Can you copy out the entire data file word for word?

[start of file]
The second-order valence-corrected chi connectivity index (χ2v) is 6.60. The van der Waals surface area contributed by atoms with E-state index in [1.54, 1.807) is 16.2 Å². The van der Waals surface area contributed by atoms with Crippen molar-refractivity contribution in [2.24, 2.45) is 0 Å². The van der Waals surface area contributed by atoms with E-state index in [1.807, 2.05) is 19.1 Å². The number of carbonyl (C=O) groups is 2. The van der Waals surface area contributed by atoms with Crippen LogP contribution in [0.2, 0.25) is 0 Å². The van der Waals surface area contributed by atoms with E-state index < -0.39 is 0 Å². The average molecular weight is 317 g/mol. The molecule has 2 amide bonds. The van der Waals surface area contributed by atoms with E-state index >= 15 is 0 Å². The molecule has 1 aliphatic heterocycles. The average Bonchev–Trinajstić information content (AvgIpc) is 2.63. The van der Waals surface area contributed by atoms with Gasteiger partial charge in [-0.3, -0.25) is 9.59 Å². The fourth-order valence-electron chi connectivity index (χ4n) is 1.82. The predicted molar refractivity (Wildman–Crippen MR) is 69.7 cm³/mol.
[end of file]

The second-order valence-corrected chi connectivity index (χ2v) is 6.60. The van der Waals surface area contributed by atoms with E-state index in [1.54, 1.807) is 16.2 Å². The van der Waals surface area contributed by atoms with Crippen molar-refractivity contribution in [2.24, 2.45) is 0 Å². The van der Waals surface area contributed by atoms with E-state index in [1.807, 2.05) is 19.1 Å². The number of carbonyl (C=O) groups is 2. The van der Waals surface area contributed by atoms with Crippen LogP contribution in [0.2, 0.25) is 0 Å². The van der Waals surface area contributed by atoms with E-state index < -0.39 is 0 Å². The average molecular weight is 317 g/mol. The molecule has 2 amide bonds. The van der Waals surface area contributed by atoms with E-state index >= 15 is 0 Å². The molecule has 1 aliphatic heterocycles. The average Bonchev–Trinajstić information content (AvgIpc) is 2.63. The van der Waals surface area contributed by atoms with Gasteiger partial charge in [-0.3, -0.25) is 9.59 Å². The fourth-order valence-electron chi connectivity index (χ4n) is 1.82. The predicted molar refractivity (Wildman–Crippen MR) is 69.7 cm³/mol.